The politics of rent control

A debate is taking place about whether we should control – or cap – private rents in London.

With the 2016 Mayoral Election edging closer, this debate is heating up. Anyone throwing their hat into the ring is taking a view.

Shelter are currently looking at the technical implications of capping or controlling rents. But we also need to understand the political implications of this very public debate.

It is little wonder that renting dominates our capital’s discourse. The … Read more

A mixed bag

David Cameron opened his Conservative Party Conference speech with the promise of home ownership.

“This week in Manchester we’ve shown this Party is on the side of hardworking people. Helping young people buy their own home.”

The rhetoric is right. And it is fantastic to see all three party leaders recognising the urgent need to tackle our housing crisis. Unfortunately, we still cannot agree with the Government’s proposed solution.

Cameron used the Conference to accelerate the Help to Buy scheme. … Read more

Housing takes centre stage

‘[This] country desperately needs a delivery of homes…’

Spoken by Vince Cable, Secretary of State for Business, Innovation, and Skills during his platform speech at this year’s Liberal Democrat Party Conference.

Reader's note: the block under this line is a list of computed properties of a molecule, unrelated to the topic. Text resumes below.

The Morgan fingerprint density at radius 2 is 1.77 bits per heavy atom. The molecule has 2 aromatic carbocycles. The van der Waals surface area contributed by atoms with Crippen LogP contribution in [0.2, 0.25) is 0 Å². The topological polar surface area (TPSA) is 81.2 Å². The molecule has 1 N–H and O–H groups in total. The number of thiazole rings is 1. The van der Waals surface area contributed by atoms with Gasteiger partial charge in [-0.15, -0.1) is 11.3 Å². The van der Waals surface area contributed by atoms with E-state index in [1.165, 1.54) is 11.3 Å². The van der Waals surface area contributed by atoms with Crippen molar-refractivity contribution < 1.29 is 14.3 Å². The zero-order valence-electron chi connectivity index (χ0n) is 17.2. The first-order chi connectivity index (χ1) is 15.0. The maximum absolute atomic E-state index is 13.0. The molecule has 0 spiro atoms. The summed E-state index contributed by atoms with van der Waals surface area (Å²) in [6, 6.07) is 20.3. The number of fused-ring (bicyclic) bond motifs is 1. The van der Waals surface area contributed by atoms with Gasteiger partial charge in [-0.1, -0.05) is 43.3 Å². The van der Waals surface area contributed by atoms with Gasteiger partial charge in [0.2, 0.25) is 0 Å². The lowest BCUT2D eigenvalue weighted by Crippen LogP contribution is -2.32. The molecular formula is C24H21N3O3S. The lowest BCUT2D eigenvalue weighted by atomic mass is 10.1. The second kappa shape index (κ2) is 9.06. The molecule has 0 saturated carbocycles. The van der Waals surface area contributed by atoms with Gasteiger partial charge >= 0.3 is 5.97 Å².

After a wet and windy three days in Glasgow it’s clear: housing the next generation is on everyone’s mind. The Liberal Democrats, both members and Ministers, genuinely do want to ‘own housing at the next general election’.  However, what this ownership will look like is still all … Read more

Guest blog: Housing at highest level of voter concern in 5 years

We’ve been saying for a while now that housing is bubbling up as a key issue for voters, and that England’s housing shortage is now a crisis affecting broad swathes of the voting population. Shelter’s report Homes for forgotten families published last week shows just how expensive it is for low to middle income families to afford a family home in their area.

New polling by Ipsos MORI last week seems to confirm how concerned people in England are about … Read more

Politics and tenure: the state of play

Whatever your views on it as a policy, the electoral success of Margaret Thatcher’s ‘Right to Buy’ policy showed one thing at least: the way to voter’s hearts is very often through their home. A strong offer on housing can play a big role in parties showing they understand voter’s lives, needs and aspirations.

Which is why as the housing market changes and the private rented sector expands significantly (particularly in swing areas), it’s interesting to view which of … Read more

Fitting the bill

No one applauds real commitment to help renting families more loudly than us. Labour’s proposal yesterday for a housing bill to tackle rip-off fees and poor standards and give renters more security ticks a lot of Shelter boxes. Coming on top of last year’s government pledges to clamp down on rogue landlords and this month’s new legislation on letting agents it’s more welcome evidence of an emerging political consensus  on the need to tackle problems in the private rented sector.… Read more